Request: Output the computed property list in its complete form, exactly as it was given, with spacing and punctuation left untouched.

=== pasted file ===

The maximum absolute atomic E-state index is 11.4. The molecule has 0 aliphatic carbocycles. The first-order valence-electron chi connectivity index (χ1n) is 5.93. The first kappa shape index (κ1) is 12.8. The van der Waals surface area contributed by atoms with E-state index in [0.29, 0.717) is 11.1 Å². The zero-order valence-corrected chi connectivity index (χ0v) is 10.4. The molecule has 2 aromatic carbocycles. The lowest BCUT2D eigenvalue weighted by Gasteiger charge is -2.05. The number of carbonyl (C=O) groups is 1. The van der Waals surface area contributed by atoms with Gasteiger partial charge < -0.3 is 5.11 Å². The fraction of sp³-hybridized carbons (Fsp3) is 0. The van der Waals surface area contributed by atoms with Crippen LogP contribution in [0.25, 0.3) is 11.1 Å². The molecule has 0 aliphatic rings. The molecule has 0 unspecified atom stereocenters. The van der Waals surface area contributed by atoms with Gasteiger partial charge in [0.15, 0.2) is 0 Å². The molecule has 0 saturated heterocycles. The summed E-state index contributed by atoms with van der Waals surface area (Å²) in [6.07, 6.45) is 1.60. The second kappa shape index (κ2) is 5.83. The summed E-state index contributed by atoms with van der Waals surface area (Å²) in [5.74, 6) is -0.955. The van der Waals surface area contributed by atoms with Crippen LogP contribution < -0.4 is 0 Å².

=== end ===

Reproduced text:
The maximum absolute atomic E-state index is 11.4. The molecule has 0 aliphatic carbocycles. The first-order valence-electron chi connectivity index (χ1n) is 5.93. The first kappa shape index (κ1) is 12.8. The van der Waals surface area contributed by atoms with E-state index in [0.29, 0.717) is 11.1 Å². The zero-order valence-corrected chi connectivity index (χ0v) is 10.4. The molecule has 2 aromatic carbocycles. The lowest BCUT2D eigenvalue weighted by Gasteiger charge is -2.05. The number of carbonyl (C=O) groups is 1. The van der Waals surface area contributed by atoms with Gasteiger partial charge < -0.3 is 5.11 Å². The fraction of sp³-hybridized carbons (Fsp3) is 0. The van der Waals surface area contributed by atoms with Crippen LogP contribution in [0.25, 0.3) is 11.1 Å². The molecule has 0 aliphatic rings. The molecule has 0 unspecified atom stereocenters. The van der Waals surface area contributed by atoms with Gasteiger partial charge in [0.15, 0.2) is 0 Å². The molecule has 0 saturated heterocycles. The summed E-state index contributed by atoms with van der Waals surface area (Å²) in [6.07, 6.45) is 1.60. The second kappa shape index (κ2) is 5.83. The summed E-state index contributed by atoms with van der Waals surface area (Å²) in [5.74, 6) is -0.955. The van der Waals surface area contributed by atoms with Crippen LogP contribution < -0.4 is 0 Å².